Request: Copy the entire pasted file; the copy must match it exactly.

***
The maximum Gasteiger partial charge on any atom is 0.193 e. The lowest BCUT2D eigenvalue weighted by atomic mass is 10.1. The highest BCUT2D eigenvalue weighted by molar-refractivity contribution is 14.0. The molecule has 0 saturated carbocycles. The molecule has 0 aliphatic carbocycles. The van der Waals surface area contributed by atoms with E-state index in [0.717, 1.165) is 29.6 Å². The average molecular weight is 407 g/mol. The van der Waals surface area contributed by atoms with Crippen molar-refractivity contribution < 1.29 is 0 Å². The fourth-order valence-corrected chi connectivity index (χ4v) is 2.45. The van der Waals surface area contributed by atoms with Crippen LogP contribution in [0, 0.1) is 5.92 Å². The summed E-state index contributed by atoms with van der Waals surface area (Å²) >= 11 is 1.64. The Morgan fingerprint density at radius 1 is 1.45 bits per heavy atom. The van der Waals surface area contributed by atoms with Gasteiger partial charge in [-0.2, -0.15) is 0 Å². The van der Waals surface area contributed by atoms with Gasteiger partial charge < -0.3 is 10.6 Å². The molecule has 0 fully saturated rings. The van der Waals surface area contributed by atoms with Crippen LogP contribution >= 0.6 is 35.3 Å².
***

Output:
The maximum Gasteiger partial charge on any atom is 0.193 e. The lowest BCUT2D eigenvalue weighted by atomic mass is 10.1. The highest BCUT2D eigenvalue weighted by molar-refractivity contribution is 14.0. The molecule has 0 saturated carbocycles. The molecule has 0 aliphatic carbocycles. The van der Waals surface area contributed by atoms with E-state index in [0.717, 1.165) is 29.6 Å². The average molecular weight is 407 g/mol. The van der Waals surface area contributed by atoms with Crippen molar-refractivity contribution < 1.29 is 0 Å². The fourth-order valence-corrected chi connectivity index (χ4v) is 2.45. The van der Waals surface area contributed by atoms with Crippen LogP contribution in [0, 0.1) is 5.92 Å². The summed E-state index contributed by atoms with van der Waals surface area (Å²) >= 11 is 1.64. The Morgan fingerprint density at radius 1 is 1.45 bits per heavy atom. The van der Waals surface area contributed by atoms with Gasteiger partial charge in [-0.2, -0.15) is 0 Å². The van der Waals surface area contributed by atoms with Gasteiger partial charge < -0.3 is 10.6 Å². The molecule has 0 fully saturated rings. The van der Waals surface area contributed by atoms with Crippen LogP contribution >= 0.6 is 35.3 Å².